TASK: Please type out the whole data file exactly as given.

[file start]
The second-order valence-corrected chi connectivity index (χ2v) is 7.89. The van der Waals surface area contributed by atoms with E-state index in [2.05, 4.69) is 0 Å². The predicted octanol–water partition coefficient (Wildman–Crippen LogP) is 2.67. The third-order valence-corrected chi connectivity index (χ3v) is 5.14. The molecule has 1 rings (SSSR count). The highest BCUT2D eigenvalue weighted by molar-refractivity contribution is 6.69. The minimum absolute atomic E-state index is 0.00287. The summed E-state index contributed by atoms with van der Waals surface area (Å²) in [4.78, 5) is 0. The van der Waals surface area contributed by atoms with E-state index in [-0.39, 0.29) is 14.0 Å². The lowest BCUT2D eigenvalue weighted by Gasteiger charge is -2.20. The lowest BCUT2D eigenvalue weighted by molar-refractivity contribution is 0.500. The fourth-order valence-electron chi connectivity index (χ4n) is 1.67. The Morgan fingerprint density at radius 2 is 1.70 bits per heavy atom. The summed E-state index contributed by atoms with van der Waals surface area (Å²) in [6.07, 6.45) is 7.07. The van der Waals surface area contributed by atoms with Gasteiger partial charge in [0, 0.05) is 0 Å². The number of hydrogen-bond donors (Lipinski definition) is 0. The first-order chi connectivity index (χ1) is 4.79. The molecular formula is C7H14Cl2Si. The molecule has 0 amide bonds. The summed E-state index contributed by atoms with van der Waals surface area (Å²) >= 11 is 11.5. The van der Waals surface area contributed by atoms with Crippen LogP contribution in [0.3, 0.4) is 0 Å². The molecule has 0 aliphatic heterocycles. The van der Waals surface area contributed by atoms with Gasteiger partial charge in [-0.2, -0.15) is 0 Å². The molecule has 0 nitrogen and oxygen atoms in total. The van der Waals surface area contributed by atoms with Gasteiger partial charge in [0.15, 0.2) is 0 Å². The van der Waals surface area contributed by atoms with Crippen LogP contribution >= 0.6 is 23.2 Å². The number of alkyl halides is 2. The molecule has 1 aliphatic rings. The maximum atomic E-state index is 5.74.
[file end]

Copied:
The second-order valence-corrected chi connectivity index (χ2v) is 7.89. The van der Waals surface area contributed by atoms with E-state index in [2.05, 4.69) is 0 Å². The predicted octanol–water partition coefficient (Wildman–Crippen LogP) is 2.67. The third-order valence-corrected chi connectivity index (χ3v) is 5.14. The molecule has 1 rings (SSSR count). The highest BCUT2D eigenvalue weighted by molar-refractivity contribution is 6.69. The minimum absolute atomic E-state index is 0.00287. The summed E-state index contributed by atoms with van der Waals surface area (Å²) in [4.78, 5) is 0. The van der Waals surface area contributed by atoms with E-state index in [-0.39, 0.29) is 14.0 Å². The lowest BCUT2D eigenvalue weighted by Gasteiger charge is -2.20. The lowest BCUT2D eigenvalue weighted by molar-refractivity contribution is 0.500. The fourth-order valence-electron chi connectivity index (χ4n) is 1.67. The Morgan fingerprint density at radius 2 is 1.70 bits per heavy atom. The summed E-state index contributed by atoms with van der Waals surface area (Å²) in [6.07, 6.45) is 7.07. The van der Waals surface area contributed by atoms with Gasteiger partial charge in [0, 0.05) is 0 Å². The number of hydrogen-bond donors (Lipinski definition) is 0. The first-order chi connectivity index (χ1) is 4.79. The molecular formula is C7H14Cl2Si. The molecule has 0 amide bonds. The summed E-state index contributed by atoms with van der Waals surface area (Å²) >= 11 is 11.5. The van der Waals surface area contributed by atoms with Crippen LogP contribution in [0.3, 0.4) is 0 Å². The molecule has 0 aliphatic heterocycles. The van der Waals surface area contributed by atoms with Gasteiger partial charge in [-0.2, -0.15) is 0 Å². The molecule has 0 nitrogen and oxygen atoms in total. The van der Waals surface area contributed by atoms with Gasteiger partial charge in [0.15, 0.2) is 0 Å². The van der Waals surface area contributed by atoms with Crippen LogP contribution >= 0.6 is 23.2 Å². The number of alkyl halides is 2. The molecule has 1 aliphatic rings. The maximum atomic E-state index is 5.74.